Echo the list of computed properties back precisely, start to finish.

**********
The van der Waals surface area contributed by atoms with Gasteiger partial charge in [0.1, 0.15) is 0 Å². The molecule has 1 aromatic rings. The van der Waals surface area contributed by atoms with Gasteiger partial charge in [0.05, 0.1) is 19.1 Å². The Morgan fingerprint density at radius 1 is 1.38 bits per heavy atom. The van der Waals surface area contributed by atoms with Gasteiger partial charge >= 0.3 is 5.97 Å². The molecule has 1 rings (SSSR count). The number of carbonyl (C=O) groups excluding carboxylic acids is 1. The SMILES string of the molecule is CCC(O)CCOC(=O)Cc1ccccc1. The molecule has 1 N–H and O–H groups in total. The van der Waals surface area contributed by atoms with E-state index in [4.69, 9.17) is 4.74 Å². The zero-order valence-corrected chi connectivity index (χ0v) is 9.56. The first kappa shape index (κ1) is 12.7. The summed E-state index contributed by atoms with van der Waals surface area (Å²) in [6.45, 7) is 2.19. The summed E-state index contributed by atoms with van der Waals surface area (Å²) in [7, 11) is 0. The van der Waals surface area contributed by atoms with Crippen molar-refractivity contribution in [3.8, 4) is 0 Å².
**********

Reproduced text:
The van der Waals surface area contributed by atoms with Gasteiger partial charge in [0.1, 0.15) is 0 Å². The molecule has 1 aromatic rings. The van der Waals surface area contributed by atoms with Gasteiger partial charge in [0.05, 0.1) is 19.1 Å². The Morgan fingerprint density at radius 1 is 1.38 bits per heavy atom. The van der Waals surface area contributed by atoms with Gasteiger partial charge >= 0.3 is 5.97 Å². The molecule has 1 rings (SSSR count). The number of carbonyl (C=O) groups excluding carboxylic acids is 1. The SMILES string of the molecule is CCC(O)CCOC(=O)Cc1ccccc1. The molecule has 1 N–H and O–H groups in total. The van der Waals surface area contributed by atoms with E-state index in [4.69, 9.17) is 4.74 Å². The zero-order valence-corrected chi connectivity index (χ0v) is 9.56. The first kappa shape index (κ1) is 12.7. The summed E-state index contributed by atoms with van der Waals surface area (Å²) in [6.45, 7) is 2.19. The summed E-state index contributed by atoms with van der Waals surface area (Å²) in [7, 11) is 0. The van der Waals surface area contributed by atoms with Crippen molar-refractivity contribution in [3.8, 4) is 0 Å².